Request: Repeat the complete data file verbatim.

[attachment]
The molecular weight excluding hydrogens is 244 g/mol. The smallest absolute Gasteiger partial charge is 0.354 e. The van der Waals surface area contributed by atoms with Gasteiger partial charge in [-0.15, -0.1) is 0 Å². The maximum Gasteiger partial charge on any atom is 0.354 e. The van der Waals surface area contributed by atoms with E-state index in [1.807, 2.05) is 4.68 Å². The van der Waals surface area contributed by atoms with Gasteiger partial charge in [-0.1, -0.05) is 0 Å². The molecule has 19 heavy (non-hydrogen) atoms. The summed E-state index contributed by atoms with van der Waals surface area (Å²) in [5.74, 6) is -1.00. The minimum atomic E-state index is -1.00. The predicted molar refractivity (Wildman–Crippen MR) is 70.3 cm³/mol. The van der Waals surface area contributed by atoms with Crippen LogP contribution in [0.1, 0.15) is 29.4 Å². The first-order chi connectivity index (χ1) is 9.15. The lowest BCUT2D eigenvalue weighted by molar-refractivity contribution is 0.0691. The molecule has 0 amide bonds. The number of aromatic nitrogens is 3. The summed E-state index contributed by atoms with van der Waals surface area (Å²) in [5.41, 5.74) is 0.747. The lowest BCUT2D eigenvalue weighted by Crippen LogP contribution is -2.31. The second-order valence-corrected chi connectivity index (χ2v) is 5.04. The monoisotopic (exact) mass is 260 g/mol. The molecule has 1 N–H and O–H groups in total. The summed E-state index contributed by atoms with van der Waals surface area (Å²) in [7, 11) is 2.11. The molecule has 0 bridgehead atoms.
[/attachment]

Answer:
The molecular weight excluding hydrogens is 244 g/mol. The smallest absolute Gasteiger partial charge is 0.354 e. The van der Waals surface area contributed by atoms with Gasteiger partial charge in [-0.15, -0.1) is 0 Å². The maximum Gasteiger partial charge on any atom is 0.354 e. The van der Waals surface area contributed by atoms with E-state index in [1.807, 2.05) is 4.68 Å². The van der Waals surface area contributed by atoms with Gasteiger partial charge in [-0.1, -0.05) is 0 Å². The molecule has 19 heavy (non-hydrogen) atoms. The summed E-state index contributed by atoms with van der Waals surface area (Å²) in [5.74, 6) is -1.00. The minimum atomic E-state index is -1.00. The predicted molar refractivity (Wildman–Crippen MR) is 70.3 cm³/mol. The van der Waals surface area contributed by atoms with Crippen LogP contribution in [0.1, 0.15) is 29.4 Å². The first-order chi connectivity index (χ1) is 9.15. The lowest BCUT2D eigenvalue weighted by molar-refractivity contribution is 0.0691. The molecule has 0 amide bonds. The number of aromatic nitrogens is 3. The summed E-state index contributed by atoms with van der Waals surface area (Å²) in [5.41, 5.74) is 0.747. The lowest BCUT2D eigenvalue weighted by Crippen LogP contribution is -2.31. The second-order valence-corrected chi connectivity index (χ2v) is 5.04. The monoisotopic (exact) mass is 260 g/mol. The molecule has 1 N–H and O–H groups in total. The summed E-state index contributed by atoms with van der Waals surface area (Å²) in [7, 11) is 2.11. The molecule has 0 bridgehead atoms.